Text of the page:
Wednesday, October 20, 2010

Prepared for What You Expect? Part 1

Something that in recent years that has really impacted my view of ministry is the fact that sometimes we aren't prepared for what we expect.

Let's say I'm a first time guest to a church. I'm looking for answers and help in life. I'm looking to connect with God. My family is important to me. So I start checking out churches in my community.

We decide to check out church #1 on the list. We arrive and there is no signage or direction on where we should take our baby. We finally figure out on our own where the nursery is. The nursery is one room with a boat load of babies from tiny infant to probably three years of age. There was adequate staffing but they were all in one big room and the church has several usable rooms. There was no check-in, name tags or security system at all to make sure the right kids went home with their parents. Pick up time was a bit chaotic as parents just crowded the doorway to the nursery nursery workers were opening the door to let parents in and keep babies from escaping.

More than likely if I had been a first time guest I would not have returned and would have looked elsewhere for a church home. Why? I want my kids to be safe. I want to be given a sense of "these folks have it together" instead of "we are just winging it". Parents want a sense of comfort when leaving their babies in a nursery.

Church #1 is expecting to reach families. Are they prepared for what they expect? A few simple "tweaks" of what is already in place could make a huge change and impact first time guests:
1. Age divide the nursery into at least two groups according to age or milestones.
2. Post nursery staff's names outside the doors.
3. A simple sign in sheet where parents write their name and the name of their child(ren)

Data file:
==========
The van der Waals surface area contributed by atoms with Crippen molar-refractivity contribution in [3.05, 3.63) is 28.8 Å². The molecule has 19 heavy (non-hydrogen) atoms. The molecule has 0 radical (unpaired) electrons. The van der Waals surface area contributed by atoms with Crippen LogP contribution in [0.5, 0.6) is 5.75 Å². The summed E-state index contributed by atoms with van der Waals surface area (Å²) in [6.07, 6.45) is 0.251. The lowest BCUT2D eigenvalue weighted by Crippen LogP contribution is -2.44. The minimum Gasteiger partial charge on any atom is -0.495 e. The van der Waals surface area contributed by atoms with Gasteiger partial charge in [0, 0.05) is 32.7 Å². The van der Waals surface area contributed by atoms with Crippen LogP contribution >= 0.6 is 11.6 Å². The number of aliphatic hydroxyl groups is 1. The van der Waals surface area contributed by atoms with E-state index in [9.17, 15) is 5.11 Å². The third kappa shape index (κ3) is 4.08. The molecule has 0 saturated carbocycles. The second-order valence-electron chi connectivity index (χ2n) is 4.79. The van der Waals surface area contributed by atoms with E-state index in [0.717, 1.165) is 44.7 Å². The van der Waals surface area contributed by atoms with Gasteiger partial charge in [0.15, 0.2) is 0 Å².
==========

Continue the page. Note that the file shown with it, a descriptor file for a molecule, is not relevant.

4. Order some two part lables for the babies to wear that identifies the baby as well as their need and also has a corresponding security number that matches the label the parent has.
5. Set up a flow of traffic for parents after the service is over.
6. Place a gate across the door and not allow parents or non nursery staff in. Parents hand their babies over the gate and at pick up time the babies are handed back over the gate.

These "tweaks" could be made with a very minimal financial investment and a little organization/administration and a little "training" of the parents.

If we expect to reach young families what are we prepared for that expectation?


Tyrone & Bailey said...

Were you following us last Sunday?? Being in a constantly moving, military family, we are also constantly having to locate a new church home. We tried a church that seemed like it could be a good fit for us. I was less than impressed with the security aspect of children's church and nursery...and imagine my shock when I realized that they had taken my 3 year old to a different location without telling me they were going to do so, after telling me that she could stay in children's church with her brothers. By the time I tracked her down I was practically frantic and you can absolutely believe that I will NOT be going back to that church. I think that some simple changes like you suggested could go a VERY long way for that church.

Do you think that a polite letter explaining what happened would be well received, so that they can improve their system? Or should I not?

Thank you for writing this!!

Andy Lawrenson said...

I think a polite letter would be great. I know we would like input from guests about their experience if the input was given in the right attitude. Thanks!

Rick Lawrenson said...

I remember when I was in seminary being invited to preach at a little church in the country. I think it was a great little church.

It was just Gail and I and Nathan, who was less than a year old and his entire diet was comprised of Mothers love.

Imagine Gail's horror when the teenage girls in the nursery told her they gave him some Dr. Pepper in a bottle during church!

At least it could have been Mountain Dew.

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